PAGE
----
3. Positioning as an Expert- This might be the most valuable component of education. The more you are able to demonstrate your expertise to your audience, the more you will be viewed as an expert in the industry. People like hiring experts. Being the top in your field means extra money for you. Being seen as an expert on a subject in your geographical area, leads to free marketing opportunities and the increase of reputation leads to more business. 
    4. SEO Value- Educational content usually answers questions for customers. Answering questions is a key component of Search Engine Optimization (SEO) marketing. When you create content that has informational aspects to it, you will likely end up adding keywords to those posts that will help your potential customers find you on Search Engines. 

This blog post is a portion of Attention and Action. The book walks you through the marketing process that Adelsberger Marketing follows with its clients. You can read this book for free as a blog on the Adelsberger Marketing website or purchase on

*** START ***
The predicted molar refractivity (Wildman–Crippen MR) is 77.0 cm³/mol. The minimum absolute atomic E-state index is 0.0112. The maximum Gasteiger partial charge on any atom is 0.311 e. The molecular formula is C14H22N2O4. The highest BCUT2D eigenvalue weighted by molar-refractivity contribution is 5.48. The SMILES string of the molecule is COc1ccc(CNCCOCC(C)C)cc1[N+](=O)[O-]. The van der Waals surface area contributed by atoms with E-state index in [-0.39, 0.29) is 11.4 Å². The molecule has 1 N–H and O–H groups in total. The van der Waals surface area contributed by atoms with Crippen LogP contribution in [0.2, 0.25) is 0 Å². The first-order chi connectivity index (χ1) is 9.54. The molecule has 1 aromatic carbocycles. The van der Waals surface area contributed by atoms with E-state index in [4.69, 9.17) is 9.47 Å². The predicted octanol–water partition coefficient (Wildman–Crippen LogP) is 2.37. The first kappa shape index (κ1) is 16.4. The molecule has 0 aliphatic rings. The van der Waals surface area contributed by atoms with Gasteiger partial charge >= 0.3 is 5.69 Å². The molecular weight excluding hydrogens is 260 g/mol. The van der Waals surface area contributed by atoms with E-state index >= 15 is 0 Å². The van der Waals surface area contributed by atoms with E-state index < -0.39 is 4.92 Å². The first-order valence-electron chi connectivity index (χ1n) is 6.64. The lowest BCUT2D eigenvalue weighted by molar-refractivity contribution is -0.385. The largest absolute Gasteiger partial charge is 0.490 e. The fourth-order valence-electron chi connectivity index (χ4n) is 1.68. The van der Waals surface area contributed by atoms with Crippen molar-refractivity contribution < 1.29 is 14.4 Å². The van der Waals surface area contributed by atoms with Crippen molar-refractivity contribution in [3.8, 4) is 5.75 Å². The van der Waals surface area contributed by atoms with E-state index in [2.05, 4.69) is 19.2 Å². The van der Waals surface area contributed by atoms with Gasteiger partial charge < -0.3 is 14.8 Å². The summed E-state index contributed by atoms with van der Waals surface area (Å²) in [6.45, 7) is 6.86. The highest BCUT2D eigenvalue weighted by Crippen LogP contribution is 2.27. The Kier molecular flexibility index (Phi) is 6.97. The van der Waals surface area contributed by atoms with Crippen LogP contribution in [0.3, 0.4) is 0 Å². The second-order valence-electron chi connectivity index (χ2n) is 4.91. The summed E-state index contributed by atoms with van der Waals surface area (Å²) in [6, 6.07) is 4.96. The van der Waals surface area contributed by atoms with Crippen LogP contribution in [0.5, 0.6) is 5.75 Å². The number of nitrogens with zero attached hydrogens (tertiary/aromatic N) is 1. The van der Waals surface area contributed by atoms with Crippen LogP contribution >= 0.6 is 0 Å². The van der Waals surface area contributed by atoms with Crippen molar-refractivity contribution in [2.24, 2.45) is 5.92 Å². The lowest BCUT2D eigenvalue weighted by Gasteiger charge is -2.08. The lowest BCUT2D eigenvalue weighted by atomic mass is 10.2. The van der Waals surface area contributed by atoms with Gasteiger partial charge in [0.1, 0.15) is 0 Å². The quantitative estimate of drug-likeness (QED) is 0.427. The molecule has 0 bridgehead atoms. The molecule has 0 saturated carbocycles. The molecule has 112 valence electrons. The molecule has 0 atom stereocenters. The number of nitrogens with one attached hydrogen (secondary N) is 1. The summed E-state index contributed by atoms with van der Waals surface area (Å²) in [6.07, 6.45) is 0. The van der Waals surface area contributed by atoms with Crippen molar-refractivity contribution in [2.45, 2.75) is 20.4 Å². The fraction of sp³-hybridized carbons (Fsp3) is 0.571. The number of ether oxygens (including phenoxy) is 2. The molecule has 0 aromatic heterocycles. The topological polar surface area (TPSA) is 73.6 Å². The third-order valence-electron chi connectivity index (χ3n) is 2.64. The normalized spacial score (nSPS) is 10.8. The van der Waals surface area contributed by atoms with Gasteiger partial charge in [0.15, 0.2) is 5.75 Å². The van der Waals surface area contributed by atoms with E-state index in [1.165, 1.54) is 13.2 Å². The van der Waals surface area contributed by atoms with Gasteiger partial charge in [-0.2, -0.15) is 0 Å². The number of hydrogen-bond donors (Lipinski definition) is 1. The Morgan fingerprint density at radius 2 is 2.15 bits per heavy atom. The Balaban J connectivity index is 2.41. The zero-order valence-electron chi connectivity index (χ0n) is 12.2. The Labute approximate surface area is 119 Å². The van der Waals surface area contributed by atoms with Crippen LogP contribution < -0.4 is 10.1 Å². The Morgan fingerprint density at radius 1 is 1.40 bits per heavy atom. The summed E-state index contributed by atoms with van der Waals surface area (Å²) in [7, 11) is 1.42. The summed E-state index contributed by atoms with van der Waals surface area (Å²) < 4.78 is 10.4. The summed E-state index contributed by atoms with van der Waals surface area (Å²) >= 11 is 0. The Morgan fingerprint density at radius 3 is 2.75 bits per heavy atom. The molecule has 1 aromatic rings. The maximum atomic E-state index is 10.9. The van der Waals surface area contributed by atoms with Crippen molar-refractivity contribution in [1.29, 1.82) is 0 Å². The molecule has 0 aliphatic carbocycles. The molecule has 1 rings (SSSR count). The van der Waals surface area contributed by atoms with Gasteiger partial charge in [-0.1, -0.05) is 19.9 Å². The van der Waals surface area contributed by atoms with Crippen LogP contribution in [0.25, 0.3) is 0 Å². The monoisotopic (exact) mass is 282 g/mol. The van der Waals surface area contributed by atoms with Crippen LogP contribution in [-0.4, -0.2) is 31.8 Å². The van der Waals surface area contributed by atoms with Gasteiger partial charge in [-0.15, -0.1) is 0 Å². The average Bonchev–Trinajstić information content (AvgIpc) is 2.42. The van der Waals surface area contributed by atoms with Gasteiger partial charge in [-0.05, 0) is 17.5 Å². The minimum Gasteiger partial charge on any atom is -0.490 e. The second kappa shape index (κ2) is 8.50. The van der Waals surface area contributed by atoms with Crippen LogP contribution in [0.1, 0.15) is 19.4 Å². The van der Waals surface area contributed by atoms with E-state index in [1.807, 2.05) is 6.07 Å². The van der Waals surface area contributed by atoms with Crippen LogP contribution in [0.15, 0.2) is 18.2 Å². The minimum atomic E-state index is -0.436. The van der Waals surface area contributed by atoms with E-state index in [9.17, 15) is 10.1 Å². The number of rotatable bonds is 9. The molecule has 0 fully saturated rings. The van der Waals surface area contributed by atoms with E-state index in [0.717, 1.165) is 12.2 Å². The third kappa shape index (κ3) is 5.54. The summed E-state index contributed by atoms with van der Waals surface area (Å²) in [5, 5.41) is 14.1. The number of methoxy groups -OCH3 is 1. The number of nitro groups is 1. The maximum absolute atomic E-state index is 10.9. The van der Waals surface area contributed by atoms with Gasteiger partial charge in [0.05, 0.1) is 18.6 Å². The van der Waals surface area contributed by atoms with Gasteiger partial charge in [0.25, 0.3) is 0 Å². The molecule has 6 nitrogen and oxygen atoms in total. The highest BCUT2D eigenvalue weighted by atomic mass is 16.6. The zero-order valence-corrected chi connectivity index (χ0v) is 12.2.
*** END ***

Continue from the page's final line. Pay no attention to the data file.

Builders and Drivers

Builders and Drivers

When we consider working with a client and when someone considers their marketing resources, using two categories, builders and drivers, is helpful. Builders are pieces of marketing that are “evergreen.” “Evergreen” is a marketing term that means, like an evergreen tree, it doesn’t go out of season. It also has a long shelf life and, much like your house, it is a fairly permanent fixture. Drivers are more temporary and like sunflowers, they are only good for a season (sunflowers are an annual plant, I am told.) This a concept we are borrowing from Paul Roetzer and PR 20/20.